Aral ... the lost lake
An income of less than two dollars a day is considered absolute poverty. Many of these people had less.
The Aral Sea was once the fourth largest inland lake on earth. A flourishing fisheries-based economy existed around the lake. Today the Aral region in Karakalpakstan is the poor house of Uzbekistan. The infrastructure has crumbled, the places look run down. There is no tourism whatsoever. The Aral became a tragic example of a man-made disaster.
During the Soviet era it was decided to plant cotton and rice on a large scale around the lake. Both crops have enormous water requirements. There are two major tributaries, Amu Darya and Syr Darya, that will be enough, thought the planners. But as a result of the intensive and ruthless irrigation of the fields, less and less water got into the lake.
The water level fell dramatically. In addition, the river water was heavily polluted by chemicals and pesticides. In addition, there was the strong salt deposits on the former lake bed. Everything together was devastating. The flora and fauna could only survive in islands and had to give way to a new desert, the Aralkum. The climate changes were enormous. The temperature increased by 2.6 ° C. In addition, nowhere else is desert sand so contaminated.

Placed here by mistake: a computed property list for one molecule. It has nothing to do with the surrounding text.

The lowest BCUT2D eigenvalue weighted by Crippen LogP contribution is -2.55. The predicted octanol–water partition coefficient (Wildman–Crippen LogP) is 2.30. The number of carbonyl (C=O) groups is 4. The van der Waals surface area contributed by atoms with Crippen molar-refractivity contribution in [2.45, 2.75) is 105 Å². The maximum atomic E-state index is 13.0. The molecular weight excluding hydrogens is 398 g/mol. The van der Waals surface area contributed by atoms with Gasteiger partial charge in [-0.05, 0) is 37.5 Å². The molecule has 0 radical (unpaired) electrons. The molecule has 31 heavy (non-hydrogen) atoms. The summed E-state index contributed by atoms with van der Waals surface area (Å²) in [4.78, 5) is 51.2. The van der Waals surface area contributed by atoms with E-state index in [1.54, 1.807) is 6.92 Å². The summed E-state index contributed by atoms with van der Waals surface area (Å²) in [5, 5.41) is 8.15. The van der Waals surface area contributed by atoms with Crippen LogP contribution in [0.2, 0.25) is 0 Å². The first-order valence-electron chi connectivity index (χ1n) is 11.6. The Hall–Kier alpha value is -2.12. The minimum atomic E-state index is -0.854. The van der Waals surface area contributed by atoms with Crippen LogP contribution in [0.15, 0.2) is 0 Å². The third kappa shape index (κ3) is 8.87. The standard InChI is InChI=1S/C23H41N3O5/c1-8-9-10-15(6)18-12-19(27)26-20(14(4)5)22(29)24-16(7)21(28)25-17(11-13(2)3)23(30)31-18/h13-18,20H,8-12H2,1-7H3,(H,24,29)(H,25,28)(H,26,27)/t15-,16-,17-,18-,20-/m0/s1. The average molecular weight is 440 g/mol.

During storms, the salty fine dust is carried far and unchecked into the country to this day. People suffer from the highest rate of illness in the region. There is now a small glimmer of hope on the horizon. There is currently a balance between water inflow and evaporation. The former Aral Sea has disintegrated into several lakes. The largest one is now called “Great Aral”, is about 10 km long and reasonably stable. But to this day, apart from brine shrimp, no organisms can survive in the extremely salty water. Between 1999 and 2005 I was in the Aralkum several times as part of a development aid project and tried to capture in pictures what moved me. The fate of the Aral should be an alarm signal for all of us.
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